Desert Isle Keeper
Almost a Scandal
Sally Kent’s brother Richard lets the family tradition down when instead of joining the Navy, he escapes to the clergy. So it’s Sally, who’s got the family saltwater blood, who dons midshipman’s blues and sets sail on the Audacious just before Trafalgar. She finds herself under the supervision of Lieutenant David Colyear, an outstanding officer and old friend of her brothers.
I adore competent, intelligent heroines, Sally’s natural bent for the sea is developed in a way that is completely convincing without seeming over the top. From her love of the wind and water to her ability to manage onboard rivalries, she’s a sailor to the tips of her fingers. I believed completely that if she’d been born today, she’d be an admiral herself. Colyear, or Col, is a solid hero without being incredibly distinctive. This is Sally’s book, and she owns it. (And if you don’t like cross-dressing books, don’t give up on this one. Sally’s disguise isn’t perfect and characters do figure out her deception.)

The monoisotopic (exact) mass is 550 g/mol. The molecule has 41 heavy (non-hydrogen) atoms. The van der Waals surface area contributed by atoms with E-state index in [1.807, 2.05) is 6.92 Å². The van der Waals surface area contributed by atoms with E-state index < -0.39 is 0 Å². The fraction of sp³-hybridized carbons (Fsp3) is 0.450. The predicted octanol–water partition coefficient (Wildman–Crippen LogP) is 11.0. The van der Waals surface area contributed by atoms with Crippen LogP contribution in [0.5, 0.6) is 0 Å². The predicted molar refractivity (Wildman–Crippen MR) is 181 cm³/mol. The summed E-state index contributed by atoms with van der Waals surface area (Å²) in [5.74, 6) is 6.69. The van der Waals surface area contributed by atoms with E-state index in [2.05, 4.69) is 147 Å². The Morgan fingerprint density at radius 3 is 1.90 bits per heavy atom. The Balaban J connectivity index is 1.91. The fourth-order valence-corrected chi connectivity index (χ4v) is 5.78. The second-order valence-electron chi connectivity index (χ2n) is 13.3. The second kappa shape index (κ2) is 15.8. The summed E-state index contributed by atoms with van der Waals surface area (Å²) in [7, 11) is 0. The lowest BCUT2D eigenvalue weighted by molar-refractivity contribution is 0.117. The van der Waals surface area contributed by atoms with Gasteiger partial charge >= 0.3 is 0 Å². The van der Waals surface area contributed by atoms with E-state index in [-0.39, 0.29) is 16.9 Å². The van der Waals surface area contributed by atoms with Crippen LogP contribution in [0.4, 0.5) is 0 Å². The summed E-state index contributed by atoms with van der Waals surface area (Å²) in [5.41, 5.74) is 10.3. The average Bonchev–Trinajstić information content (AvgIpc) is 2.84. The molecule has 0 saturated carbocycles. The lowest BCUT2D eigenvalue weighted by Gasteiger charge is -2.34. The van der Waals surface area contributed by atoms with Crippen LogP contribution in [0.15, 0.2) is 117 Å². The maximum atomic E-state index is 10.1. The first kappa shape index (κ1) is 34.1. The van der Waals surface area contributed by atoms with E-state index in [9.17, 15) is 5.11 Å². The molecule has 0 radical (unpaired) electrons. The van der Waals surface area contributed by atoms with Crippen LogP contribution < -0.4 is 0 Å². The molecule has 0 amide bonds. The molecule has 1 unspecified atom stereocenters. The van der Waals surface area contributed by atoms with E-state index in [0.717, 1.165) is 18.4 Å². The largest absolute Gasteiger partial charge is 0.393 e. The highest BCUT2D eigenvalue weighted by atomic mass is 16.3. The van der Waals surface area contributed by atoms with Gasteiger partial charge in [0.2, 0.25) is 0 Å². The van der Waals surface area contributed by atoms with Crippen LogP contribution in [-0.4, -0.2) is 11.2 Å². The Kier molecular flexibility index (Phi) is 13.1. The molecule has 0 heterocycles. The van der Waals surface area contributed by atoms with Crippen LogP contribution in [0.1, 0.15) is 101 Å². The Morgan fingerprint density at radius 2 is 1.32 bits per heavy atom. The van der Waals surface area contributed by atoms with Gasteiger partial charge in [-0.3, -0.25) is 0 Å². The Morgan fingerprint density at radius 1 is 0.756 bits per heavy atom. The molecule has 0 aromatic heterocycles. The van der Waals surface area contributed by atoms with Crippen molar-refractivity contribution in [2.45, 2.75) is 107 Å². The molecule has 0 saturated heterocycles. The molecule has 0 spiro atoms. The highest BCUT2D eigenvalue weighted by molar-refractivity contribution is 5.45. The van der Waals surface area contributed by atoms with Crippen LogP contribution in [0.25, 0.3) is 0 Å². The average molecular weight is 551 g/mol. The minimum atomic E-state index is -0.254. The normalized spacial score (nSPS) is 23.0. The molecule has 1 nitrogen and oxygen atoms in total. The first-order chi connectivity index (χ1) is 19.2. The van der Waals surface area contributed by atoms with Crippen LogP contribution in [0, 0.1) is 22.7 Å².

The book is brimming with naval authenticity without once seeming long-winded, and I’m definitely not one of those people who can read endless passages about pulleys and ropes. The biggest flaw, to me, was an unnecessary land mission lifted from Hornblower and shoehorned in to give Sally and Col time away from scrutiny.
If you are looking for a highly original historical with excellent prose, definitely give this a try.
I'm a history geek and educator, and I've lived in five different countries in North America, Asia, and Europe. In addition to the usual subgenres, I'm partial to YA, Sci-fi/Fantasy, and graphic novels. I love to cook.